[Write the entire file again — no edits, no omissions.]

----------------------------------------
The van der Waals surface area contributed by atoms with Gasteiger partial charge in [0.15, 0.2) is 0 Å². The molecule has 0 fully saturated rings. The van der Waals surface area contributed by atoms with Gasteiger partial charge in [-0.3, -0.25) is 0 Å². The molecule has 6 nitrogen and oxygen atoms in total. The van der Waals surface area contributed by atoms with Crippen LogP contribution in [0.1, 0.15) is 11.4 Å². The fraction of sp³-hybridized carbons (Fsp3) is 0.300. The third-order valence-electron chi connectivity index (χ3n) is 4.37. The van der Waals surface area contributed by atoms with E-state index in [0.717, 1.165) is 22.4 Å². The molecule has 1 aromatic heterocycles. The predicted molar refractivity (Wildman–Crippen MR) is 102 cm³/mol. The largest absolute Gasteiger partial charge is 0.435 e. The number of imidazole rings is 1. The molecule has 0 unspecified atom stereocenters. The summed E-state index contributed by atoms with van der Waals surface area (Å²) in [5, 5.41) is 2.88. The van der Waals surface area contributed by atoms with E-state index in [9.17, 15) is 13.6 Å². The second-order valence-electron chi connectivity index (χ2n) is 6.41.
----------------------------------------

The van der Waals surface area contributed by atoms with Gasteiger partial charge in [0.15, 0.2) is 0 Å². The molecule has 0 fully saturated rings. The van der Waals surface area contributed by atoms with Gasteiger partial charge in [-0.3, -0.25) is 0 Å². The molecule has 6 nitrogen and oxygen atoms in total. The van der Waals surface area contributed by atoms with Crippen LogP contribution in [0.1, 0.15) is 11.4 Å². The fraction of sp³-hybridized carbons (Fsp3) is 0.300. The third-order valence-electron chi connectivity index (χ3n) is 4.37. The van der Waals surface area contributed by atoms with E-state index in [0.717, 1.165) is 22.4 Å². The molecule has 1 aromatic heterocycles. The predicted molar refractivity (Wildman–Crippen MR) is 102 cm³/mol. The largest absolute Gasteiger partial charge is 0.435 e. The number of imidazole rings is 1. The molecule has 0 unspecified atom stereocenters. The summed E-state index contributed by atoms with van der Waals surface area (Å²) in [5, 5.41) is 2.88. The van der Waals surface area contributed by atoms with E-state index in [9.17, 15) is 13.6 Å². The second-order valence-electron chi connectivity index (χ2n) is 6.41.